The New Right is a conservative political perspective. However, its ideas have influenced both labour and conservative policies. A central principle of New Right thinking is the belief that the state cannot meet people’s needs and that people are best left to meet their own needs and that people are best left to meet their own needs through the free market. A number of the principles of the New Right are based on the theories of market forces. They felt that the British economy was in decline and something needed to be done to change the situation. People had to take the responsibility for their own future rather than depend on the state. They said that there should be competition amongst schools in the same way as private companies compete against each other.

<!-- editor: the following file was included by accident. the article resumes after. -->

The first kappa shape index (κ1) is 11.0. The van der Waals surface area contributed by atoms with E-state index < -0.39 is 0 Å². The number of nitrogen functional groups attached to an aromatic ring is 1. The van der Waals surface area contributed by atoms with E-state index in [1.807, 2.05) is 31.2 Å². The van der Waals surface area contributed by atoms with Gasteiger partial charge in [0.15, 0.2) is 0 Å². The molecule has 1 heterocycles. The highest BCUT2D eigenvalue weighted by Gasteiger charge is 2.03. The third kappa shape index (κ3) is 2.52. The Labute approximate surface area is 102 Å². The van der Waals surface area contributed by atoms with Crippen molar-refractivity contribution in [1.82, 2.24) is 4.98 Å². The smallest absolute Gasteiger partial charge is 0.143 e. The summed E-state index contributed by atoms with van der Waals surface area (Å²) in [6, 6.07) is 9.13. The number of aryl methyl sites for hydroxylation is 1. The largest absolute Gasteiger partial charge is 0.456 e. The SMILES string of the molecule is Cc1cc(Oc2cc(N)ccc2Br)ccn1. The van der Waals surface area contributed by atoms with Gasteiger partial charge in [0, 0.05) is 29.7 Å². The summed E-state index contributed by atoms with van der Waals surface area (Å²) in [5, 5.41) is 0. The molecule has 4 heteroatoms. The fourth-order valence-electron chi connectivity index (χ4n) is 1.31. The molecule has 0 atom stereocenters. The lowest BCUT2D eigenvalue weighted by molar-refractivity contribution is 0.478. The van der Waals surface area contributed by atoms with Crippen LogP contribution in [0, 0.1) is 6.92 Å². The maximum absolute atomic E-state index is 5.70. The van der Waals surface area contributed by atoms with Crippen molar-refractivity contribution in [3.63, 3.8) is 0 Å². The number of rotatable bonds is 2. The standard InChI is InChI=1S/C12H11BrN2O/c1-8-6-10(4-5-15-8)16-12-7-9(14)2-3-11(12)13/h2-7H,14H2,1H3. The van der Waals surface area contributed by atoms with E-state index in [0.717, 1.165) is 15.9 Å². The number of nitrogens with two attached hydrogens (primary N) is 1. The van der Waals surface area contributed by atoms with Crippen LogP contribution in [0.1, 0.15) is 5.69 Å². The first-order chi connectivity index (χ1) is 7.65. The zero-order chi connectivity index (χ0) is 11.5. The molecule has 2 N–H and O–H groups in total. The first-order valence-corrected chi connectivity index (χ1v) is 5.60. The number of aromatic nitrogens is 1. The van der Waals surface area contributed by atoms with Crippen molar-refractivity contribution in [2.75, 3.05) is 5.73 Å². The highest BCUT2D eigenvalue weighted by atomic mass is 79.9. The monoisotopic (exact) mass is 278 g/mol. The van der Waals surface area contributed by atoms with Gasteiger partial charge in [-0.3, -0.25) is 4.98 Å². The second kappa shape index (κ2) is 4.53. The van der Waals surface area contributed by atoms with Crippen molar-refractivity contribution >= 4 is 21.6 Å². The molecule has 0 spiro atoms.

The New Right are similar in many ways to functionalists:
They believe that some people are naturally more talented than others. They believe that education should socialise pupils into shared values, such as competition, and instil a sense of national identity They broadly favour an education system run on meritocratic principles of open competition, and one that serves the needs of the economy by preparing young people for work. However, unlike functionalists, New Right do not believe that the current education system is achieving these goals. According to New Right, the reason for their failure is that its run by state.
The New Right argue that in all state education systems, politicians and educational bureaucrats use the power of the state to impose their view of what kind of schools we should have. The state takes a ‘one size fits all’ approach, imposing uniformity and disregarding local needs. The local consumers who use the schools have no say. State education systems are therefore unresponsive and breed inefficiency. Schools that waste money or get poor results are not answerable to their consumers. This means lower standards of achievement for pupils; a less qualified workforce and a...
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